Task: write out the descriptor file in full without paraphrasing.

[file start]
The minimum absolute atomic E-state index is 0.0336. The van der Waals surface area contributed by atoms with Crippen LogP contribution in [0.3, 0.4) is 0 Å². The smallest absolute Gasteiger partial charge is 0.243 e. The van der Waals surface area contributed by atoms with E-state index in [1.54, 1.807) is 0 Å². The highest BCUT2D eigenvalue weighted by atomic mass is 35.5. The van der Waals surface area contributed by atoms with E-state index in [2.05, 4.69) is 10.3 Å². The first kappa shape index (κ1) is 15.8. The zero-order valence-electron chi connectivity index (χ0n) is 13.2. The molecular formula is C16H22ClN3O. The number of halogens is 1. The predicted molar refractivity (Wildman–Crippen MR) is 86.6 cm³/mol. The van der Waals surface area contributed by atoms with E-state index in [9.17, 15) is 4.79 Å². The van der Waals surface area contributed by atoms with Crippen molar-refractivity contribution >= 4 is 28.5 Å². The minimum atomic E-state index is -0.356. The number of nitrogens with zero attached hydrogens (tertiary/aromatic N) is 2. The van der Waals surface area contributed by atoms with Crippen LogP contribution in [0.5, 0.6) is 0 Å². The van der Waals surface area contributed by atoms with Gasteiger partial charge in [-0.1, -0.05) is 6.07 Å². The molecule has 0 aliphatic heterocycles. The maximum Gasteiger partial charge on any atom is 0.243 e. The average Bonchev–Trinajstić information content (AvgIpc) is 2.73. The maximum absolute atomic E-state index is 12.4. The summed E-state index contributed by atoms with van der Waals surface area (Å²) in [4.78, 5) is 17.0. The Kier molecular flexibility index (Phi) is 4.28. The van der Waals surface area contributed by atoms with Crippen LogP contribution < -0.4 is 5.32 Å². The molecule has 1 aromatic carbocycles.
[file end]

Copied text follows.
The minimum absolute atomic E-state index is 0.0336. The van der Waals surface area contributed by atoms with Crippen LogP contribution in [0.3, 0.4) is 0 Å². The smallest absolute Gasteiger partial charge is 0.243 e. The van der Waals surface area contributed by atoms with E-state index in [1.54, 1.807) is 0 Å². The highest BCUT2D eigenvalue weighted by atomic mass is 35.5. The van der Waals surface area contributed by atoms with E-state index in [2.05, 4.69) is 10.3 Å². The first kappa shape index (κ1) is 15.8. The zero-order valence-electron chi connectivity index (χ0n) is 13.2. The molecular formula is C16H22ClN3O. The number of halogens is 1. The predicted molar refractivity (Wildman–Crippen MR) is 86.6 cm³/mol. The van der Waals surface area contributed by atoms with E-state index in [9.17, 15) is 4.79 Å². The van der Waals surface area contributed by atoms with Crippen molar-refractivity contribution >= 4 is 28.5 Å². The minimum atomic E-state index is -0.356. The number of nitrogens with zero attached hydrogens (tertiary/aromatic N) is 2. The van der Waals surface area contributed by atoms with Crippen LogP contribution in [0.5, 0.6) is 0 Å². The van der Waals surface area contributed by atoms with Gasteiger partial charge in [-0.1, -0.05) is 6.07 Å². The molecule has 0 aliphatic heterocycles. The maximum Gasteiger partial charge on any atom is 0.243 e. The average Bonchev–Trinajstić information content (AvgIpc) is 2.73. The maximum absolute atomic E-state index is 12.4. The summed E-state index contributed by atoms with van der Waals surface area (Å²) in [4.78, 5) is 17.0. The Kier molecular flexibility index (Phi) is 4.28. The van der Waals surface area contributed by atoms with Crippen LogP contribution < -0.4 is 5.32 Å². The molecule has 1 aromatic carbocycles.